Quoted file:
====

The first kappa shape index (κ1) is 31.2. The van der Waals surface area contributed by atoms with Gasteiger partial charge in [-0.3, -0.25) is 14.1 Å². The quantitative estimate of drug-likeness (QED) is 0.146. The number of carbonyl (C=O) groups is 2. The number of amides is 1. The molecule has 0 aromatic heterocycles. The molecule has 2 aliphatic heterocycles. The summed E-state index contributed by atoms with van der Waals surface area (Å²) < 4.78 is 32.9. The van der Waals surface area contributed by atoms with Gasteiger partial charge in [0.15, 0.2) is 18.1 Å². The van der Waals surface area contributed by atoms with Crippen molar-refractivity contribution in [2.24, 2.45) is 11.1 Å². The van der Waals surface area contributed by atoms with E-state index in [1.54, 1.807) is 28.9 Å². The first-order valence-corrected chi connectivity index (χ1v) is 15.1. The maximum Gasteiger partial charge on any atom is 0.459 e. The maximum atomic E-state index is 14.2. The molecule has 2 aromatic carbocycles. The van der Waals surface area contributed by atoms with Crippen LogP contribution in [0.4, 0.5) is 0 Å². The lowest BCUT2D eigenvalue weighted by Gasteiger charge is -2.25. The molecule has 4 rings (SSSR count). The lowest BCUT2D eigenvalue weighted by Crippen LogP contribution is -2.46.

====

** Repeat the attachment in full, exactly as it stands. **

The first kappa shape index (κ1) is 31.2. The van der Waals surface area contributed by atoms with Gasteiger partial charge in [-0.3, -0.25) is 14.1 Å². The quantitative estimate of drug-likeness (QED) is 0.146. The number of carbonyl (C=O) groups is 2. The number of amides is 1. The molecule has 0 aromatic heterocycles. The molecule has 2 aliphatic heterocycles. The summed E-state index contributed by atoms with van der Waals surface area (Å²) < 4.78 is 32.9. The van der Waals surface area contributed by atoms with Gasteiger partial charge in [0.15, 0.2) is 18.1 Å². The van der Waals surface area contributed by atoms with Crippen molar-refractivity contribution in [2.24, 2.45) is 11.1 Å². The van der Waals surface area contributed by atoms with E-state index in [1.54, 1.807) is 28.9 Å². The first-order valence-corrected chi connectivity index (χ1v) is 15.1. The maximum Gasteiger partial charge on any atom is 0.459 e. The maximum atomic E-state index is 14.2. The molecule has 2 aromatic carbocycles. The van der Waals surface area contributed by atoms with Crippen LogP contribution in [0.4, 0.5) is 0 Å². The lowest BCUT2D eigenvalue weighted by Gasteiger charge is -2.25. The molecule has 4 rings (SSSR count). The lowest BCUT2D eigenvalue weighted by Crippen LogP contribution is -2.46.